Wind power, back-up power, and emissions

Large amounts of wind energy are already being reliably and cost-effectively integrated into the grid in the U.S. and around the world. In 2012, the Texas grid obtained 9.2% of its electricity from wind energy, with wind power providing more than 28% of the entire grid’s electricity at one point in time. Nearly 25% of the total electricity produced annually in Iowa now comes from wind energy. Xcel Energy in Colorado, during one hour in the spring of 2013, supplied 57 percent of its total demand for electricity from wind power. Similarly, European countries like Germany, Spain, Portugal, Denmark, and Ireland now obtain well more than 10% of their electricity from wind energy, with wind providing more than 45% of Spain’s electricity at one point.

How is this possible?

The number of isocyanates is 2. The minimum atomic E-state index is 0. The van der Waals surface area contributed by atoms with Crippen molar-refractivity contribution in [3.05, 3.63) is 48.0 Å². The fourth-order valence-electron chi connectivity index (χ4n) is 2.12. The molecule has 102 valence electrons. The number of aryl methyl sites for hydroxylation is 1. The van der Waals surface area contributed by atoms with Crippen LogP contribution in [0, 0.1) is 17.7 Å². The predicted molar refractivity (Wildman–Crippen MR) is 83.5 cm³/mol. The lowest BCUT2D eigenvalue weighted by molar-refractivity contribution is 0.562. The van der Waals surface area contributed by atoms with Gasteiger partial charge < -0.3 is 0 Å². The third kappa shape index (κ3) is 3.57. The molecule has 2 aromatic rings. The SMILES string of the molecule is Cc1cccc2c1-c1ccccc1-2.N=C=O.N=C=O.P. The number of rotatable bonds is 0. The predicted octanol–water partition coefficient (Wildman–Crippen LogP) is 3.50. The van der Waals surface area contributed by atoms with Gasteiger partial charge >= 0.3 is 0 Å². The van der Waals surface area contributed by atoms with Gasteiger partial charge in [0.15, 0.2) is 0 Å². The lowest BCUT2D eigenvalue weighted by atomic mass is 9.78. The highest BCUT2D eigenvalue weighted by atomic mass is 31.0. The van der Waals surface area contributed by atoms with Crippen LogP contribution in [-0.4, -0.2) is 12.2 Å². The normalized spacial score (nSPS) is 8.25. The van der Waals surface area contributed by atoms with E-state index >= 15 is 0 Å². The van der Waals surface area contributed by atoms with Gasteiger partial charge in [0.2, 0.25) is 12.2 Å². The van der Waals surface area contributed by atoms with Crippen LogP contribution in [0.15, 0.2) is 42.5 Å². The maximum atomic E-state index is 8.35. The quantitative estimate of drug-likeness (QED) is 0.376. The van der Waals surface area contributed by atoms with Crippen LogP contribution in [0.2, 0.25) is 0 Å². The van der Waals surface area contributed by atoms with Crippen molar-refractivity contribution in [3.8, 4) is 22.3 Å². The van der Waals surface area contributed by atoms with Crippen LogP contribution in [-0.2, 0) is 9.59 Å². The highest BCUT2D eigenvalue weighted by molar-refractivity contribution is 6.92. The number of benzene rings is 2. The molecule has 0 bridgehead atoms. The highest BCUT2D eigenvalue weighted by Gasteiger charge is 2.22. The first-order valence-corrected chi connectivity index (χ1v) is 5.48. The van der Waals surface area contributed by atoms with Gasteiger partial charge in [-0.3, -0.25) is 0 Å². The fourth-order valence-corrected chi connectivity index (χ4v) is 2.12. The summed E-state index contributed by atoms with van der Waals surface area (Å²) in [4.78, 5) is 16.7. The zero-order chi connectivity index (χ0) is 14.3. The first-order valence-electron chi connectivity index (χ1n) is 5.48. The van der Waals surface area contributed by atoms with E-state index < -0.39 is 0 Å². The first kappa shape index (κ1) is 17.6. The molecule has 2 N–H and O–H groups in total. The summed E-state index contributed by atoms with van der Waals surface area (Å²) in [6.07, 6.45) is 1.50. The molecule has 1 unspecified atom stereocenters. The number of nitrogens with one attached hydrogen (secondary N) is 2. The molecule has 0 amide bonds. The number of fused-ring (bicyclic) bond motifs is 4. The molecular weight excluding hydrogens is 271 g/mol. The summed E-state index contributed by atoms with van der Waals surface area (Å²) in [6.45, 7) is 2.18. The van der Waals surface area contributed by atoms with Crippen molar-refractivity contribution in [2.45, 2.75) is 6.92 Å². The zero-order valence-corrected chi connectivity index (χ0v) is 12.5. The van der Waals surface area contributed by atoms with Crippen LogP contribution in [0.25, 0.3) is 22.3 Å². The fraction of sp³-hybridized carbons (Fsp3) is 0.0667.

A large part of the answer is that grid operators are already very good at dealing with variability and uncertainty on the power system. Factories turning large electrical equipment on and off and millions of people changing their use of air conditioning and electric heating as the weather changes cause large fluctuations in the demand for electricity. Similarly, large changes in electrical supply can occur if a large conventional power plant experiences sudden outages due to a mechanical or electrical failure. As a contingency, the grid operator must always be prepared for the loss of a power plant or a transmission line and, through the use of any of a number of methods, they strive to minimize the effect of such disturbances on their customers.